BR: That sounds very exciting and reminds me of my work with the non-profit chamber music ensemble, Vivre Musicale, which focused on bridging the gap between the emerging artist and the professional through interdisciplinary collaboration. Helping highlight and guide emerging artists through the milieu of career development has been an artistic passion of mine. I love your idea of bringing all of these sensory experiences together to further enhance an electrifying concert experience. Concert curation is one of those arts skills I believe every musician needs for success in the 21st century.
Knowing the mission of Chineke! and being so instrumental is its growth as a principal player, how would you describe the purpose of Chineke!?
MA: The mission of Chineke! is quite parallel to the mission of Imani Winds. Over the years with Imani Winds we saw a lot of growth in the types of audiences who came to classical music concerts as well as the number of professional musicians of color. This is quite in step with “championing change and showing diversity in classical music.” We spent a lot of time helping concert venues cultivate these audiences, not just at the adult level but with young children all the way through university. This is the kind of ground work that is needed, and it has to have the support of the community and government alike. It’s many early mornings at schools, pre- and post-concert cocktails and meetings with administration and sponsors, and Q&A with young audiences that contribute to consistent change in our industry. Chineke! has had the added benefit of having the support of a nation that has shown it’s ready to recognize the changing face of classical music.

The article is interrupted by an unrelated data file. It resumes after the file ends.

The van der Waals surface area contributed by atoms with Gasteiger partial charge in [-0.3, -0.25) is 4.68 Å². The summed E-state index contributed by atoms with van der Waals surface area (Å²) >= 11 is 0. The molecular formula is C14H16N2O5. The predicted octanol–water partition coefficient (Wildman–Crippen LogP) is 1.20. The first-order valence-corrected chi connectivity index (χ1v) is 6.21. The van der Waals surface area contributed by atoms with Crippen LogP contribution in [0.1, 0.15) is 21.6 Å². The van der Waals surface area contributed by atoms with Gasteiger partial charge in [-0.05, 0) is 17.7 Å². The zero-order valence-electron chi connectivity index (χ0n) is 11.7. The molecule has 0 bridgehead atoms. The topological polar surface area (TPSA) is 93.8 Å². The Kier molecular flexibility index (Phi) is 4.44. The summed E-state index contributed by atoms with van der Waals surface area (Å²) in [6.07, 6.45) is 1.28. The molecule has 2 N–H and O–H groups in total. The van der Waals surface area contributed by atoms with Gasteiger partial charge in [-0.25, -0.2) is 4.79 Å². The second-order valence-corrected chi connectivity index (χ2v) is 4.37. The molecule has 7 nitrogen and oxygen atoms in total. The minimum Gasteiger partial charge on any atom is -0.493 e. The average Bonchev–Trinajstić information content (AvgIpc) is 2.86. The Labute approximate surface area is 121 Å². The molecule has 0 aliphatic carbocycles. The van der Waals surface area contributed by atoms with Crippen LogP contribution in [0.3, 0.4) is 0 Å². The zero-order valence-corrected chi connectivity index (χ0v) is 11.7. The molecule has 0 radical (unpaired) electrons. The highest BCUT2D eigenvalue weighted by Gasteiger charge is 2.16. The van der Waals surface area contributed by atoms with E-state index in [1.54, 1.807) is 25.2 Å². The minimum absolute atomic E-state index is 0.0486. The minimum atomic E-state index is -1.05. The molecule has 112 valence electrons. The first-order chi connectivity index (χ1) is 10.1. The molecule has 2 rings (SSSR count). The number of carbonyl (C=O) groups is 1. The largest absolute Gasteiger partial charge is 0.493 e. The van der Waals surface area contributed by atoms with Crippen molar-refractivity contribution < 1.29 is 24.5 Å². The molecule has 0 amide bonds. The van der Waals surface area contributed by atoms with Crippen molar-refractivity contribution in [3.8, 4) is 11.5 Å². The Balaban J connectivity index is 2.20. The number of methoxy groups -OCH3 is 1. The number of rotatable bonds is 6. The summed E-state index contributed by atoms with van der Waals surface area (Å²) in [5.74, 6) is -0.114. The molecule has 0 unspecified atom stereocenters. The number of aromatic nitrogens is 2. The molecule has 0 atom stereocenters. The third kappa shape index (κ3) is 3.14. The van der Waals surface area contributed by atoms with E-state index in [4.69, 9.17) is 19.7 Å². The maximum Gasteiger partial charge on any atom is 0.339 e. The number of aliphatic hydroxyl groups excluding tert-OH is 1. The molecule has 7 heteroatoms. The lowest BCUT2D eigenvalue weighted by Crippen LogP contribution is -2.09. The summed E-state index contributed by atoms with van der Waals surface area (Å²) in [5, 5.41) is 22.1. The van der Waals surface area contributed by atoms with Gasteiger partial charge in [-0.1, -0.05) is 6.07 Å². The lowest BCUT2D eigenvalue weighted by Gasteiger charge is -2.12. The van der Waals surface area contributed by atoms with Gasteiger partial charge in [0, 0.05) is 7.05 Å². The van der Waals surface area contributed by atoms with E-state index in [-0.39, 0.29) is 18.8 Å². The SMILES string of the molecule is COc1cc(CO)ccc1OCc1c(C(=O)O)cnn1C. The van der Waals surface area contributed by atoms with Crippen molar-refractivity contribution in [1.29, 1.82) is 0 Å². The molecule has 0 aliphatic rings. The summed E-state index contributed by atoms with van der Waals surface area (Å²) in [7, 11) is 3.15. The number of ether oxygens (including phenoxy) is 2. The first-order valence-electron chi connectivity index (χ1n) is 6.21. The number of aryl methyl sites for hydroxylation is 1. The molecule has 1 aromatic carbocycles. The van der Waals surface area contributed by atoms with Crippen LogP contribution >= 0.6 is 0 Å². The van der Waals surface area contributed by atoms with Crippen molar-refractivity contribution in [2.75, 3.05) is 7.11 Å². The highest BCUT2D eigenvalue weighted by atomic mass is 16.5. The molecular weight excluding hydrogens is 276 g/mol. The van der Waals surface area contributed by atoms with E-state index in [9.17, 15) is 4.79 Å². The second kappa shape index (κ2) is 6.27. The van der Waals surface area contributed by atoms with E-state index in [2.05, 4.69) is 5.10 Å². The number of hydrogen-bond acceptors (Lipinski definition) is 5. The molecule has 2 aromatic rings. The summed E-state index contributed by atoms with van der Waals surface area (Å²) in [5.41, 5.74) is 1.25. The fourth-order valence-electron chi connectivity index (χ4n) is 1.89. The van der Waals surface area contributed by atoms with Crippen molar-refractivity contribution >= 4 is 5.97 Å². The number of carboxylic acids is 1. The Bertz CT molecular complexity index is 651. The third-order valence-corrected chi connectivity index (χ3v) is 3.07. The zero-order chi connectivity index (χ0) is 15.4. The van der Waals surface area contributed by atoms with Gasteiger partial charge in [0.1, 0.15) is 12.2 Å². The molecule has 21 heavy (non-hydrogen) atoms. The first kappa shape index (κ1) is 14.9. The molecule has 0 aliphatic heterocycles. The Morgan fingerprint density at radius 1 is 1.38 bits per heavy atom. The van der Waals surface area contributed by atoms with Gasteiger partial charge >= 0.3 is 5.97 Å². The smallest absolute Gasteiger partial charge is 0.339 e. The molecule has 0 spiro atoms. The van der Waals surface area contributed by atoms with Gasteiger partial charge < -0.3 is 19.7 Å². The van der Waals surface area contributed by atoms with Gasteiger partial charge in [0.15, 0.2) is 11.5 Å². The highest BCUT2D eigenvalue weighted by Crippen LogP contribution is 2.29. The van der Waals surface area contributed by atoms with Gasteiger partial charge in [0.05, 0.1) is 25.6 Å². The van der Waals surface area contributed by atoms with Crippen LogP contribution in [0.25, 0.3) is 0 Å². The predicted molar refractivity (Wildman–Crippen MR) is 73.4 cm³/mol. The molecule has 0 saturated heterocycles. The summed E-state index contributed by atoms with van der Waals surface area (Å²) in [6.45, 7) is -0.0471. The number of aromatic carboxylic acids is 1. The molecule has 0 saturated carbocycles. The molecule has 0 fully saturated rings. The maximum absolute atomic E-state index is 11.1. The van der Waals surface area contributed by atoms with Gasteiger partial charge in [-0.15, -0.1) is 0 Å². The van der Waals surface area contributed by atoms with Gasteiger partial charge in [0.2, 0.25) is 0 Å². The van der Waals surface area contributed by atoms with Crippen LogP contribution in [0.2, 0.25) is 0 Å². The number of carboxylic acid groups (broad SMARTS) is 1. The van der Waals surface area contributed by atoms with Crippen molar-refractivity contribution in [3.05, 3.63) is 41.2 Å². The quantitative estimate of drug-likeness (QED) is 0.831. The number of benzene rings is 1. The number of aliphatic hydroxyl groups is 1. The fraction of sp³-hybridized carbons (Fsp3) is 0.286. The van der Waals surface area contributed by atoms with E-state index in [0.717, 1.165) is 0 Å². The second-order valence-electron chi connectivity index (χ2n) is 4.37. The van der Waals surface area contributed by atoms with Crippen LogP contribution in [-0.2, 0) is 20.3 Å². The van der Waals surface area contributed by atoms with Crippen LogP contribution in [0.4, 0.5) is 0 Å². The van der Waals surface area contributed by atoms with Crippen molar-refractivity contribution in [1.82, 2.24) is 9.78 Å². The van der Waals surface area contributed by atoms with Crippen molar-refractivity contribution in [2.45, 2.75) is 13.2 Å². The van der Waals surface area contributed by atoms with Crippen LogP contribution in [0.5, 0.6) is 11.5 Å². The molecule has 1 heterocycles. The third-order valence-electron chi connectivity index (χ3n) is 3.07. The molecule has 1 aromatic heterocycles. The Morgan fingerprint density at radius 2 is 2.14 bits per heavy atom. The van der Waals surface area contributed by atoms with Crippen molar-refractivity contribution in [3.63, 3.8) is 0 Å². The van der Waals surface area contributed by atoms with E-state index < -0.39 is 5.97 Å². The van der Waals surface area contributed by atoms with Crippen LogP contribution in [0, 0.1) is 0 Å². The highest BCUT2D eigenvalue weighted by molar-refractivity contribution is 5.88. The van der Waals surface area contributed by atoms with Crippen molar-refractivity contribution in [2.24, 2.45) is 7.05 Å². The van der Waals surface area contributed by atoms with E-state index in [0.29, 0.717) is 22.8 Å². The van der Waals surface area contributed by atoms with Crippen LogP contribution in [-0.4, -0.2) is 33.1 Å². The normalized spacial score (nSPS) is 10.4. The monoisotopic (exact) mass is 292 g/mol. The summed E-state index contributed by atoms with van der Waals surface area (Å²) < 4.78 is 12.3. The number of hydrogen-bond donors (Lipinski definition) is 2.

BR: I appreciate your acknowledgement of the grassroots work that has to be done at every level of artistic engagement. There are tangible rewards in that beyond an increase in numbers; there’s the expansion of ideas and the connection with others unlike ourselves. I also appreciate your recognizing that in order for such initiatives to be successful they require support from the community – both the one being served and the one providing a service. For me the biggest difference between Chineke! and other ensembles with whom I’ve played is the immediate feel of family and camaraderie I experienced. I can’t tell you how awestruck I was by the beauty and vitality of the group. For me it was magical.